Often, the death of a visionary opens our eyes, creating a halo effect of sorts — an opportunity to closely examine that person’s legacy, to find ways to ensure it enjoys the longevity it deserves. That’s what I’ve been experiencing since late June upon hearing the tragic news that local art legend David Koloane had passed away. Koloane’s contribution to our artistic landscape is undisputed. A tireless campaigner for greater inclusion and recognition, he was as much a creator as he was an enabler of black artists, giving them a space to explore in his Bag Factory and a platform to be heard at the many exhibitions he curated across the African continent.
In the wake of a loss as great as this, we need to be honest about the gains that must still be made. Even with the recent rise in exposure, black representation in the arts is nowhere close to what it should be. Systematic structures have inevitably created ivory towers. Koloane was painfully aware of being perceived as an outsider to the mainstream, conveniently labelled a “township artist”, as if his birthplace was the only contributing factor to his oeuvre. But this stranger status, still being dished out today, extends beyond simple labelling and impacts the lived experiences of far too many black artists, preventing them from owning and enjoying their successes.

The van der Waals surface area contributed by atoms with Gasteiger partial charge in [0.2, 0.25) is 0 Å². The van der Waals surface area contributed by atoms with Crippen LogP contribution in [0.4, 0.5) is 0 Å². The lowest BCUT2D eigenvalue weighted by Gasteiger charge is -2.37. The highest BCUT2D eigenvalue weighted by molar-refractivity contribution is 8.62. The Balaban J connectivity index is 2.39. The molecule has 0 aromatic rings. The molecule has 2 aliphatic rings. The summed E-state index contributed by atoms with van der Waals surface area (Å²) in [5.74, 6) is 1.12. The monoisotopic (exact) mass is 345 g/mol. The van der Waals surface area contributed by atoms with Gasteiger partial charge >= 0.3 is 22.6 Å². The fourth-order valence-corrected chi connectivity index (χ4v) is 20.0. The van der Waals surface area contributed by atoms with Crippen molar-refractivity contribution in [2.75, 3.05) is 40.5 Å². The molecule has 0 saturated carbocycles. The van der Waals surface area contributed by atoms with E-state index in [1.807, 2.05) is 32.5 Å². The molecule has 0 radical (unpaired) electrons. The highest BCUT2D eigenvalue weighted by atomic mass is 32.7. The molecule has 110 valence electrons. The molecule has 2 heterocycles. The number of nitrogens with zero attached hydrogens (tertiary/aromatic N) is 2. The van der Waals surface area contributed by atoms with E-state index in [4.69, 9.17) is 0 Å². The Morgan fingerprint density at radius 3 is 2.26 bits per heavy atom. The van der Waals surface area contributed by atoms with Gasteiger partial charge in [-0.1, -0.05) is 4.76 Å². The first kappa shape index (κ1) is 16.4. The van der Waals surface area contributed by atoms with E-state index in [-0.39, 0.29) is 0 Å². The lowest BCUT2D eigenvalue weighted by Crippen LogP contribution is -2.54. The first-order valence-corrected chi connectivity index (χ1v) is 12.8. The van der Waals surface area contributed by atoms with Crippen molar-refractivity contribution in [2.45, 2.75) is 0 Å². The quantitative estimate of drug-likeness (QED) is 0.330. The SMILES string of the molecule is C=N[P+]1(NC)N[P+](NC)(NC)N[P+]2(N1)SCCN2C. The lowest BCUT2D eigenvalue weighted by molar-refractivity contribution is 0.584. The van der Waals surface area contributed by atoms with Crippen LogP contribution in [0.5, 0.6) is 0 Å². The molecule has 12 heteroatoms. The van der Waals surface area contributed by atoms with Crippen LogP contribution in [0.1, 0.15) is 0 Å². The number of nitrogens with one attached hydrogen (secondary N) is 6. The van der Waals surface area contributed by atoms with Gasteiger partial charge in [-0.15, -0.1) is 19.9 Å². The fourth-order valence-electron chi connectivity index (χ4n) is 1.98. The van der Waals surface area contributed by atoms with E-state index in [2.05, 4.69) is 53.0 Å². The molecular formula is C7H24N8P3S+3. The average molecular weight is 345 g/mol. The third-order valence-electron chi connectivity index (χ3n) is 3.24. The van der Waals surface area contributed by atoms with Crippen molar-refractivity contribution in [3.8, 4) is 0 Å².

By operating on the periphery, they concede control of their own destinies, conveniently at arm’s length from the centre, seated away from the main table. While in artistic terms this often results in an incisive perspective and richer commentary, in real terms, black artists are not enjoying the fruits of their labour. They are denied the opportunity to be celebrated while still alive. Koloane barely lived long enough to experience his own retrospective — A Resilient Visionary: Poetic Expressions of David Koloane, curated by Thembinkosi Goniwe — which opened four weeks prior to his death. And artists like Peter Clarke, Dumile Feni, Ernest Mancoba, and Fikile Magadlela died without recognition, unable to cement their legacies before they passed on. Will the likes of Kay Hassan, Helen Sebidi, Louis Maqhubela, and Charles Nkosi suffer the same fate as we once again commemorate our legends in hindsight?
I intend for FNB Art Joburg to be a platform that celebrates and champions local artists, from their formation and expansion phases to consolidation phases. I am heartened every time I see black talent making an impact on the world stage, and fairs help create further channels to this end. Right now though, this success is intensely complex. Art is subjective and, more than that, connected to whether it is lucrative. Being recognised and awarded is not enough. Having a seat at the table is about contributing to the narrative, setting the tone, and making decisions. I believe that this is what David Koloane lived for, and it is what I will strive for at every turn.
Part of this drive has been to introduce the new Gallery Lab, where Banele Khoza of BKhz studio and gallery will be given a greater voice to foster a new culture in the art market and help change the fair model. Khoza is a young disruptor and enabler of other black artists (much like Koloane was) and is a co-curator of the incubator.
• Sibeko is an entrepreneur and founder of FNB Art Joburg.
• From the September edition of Wanted 2019.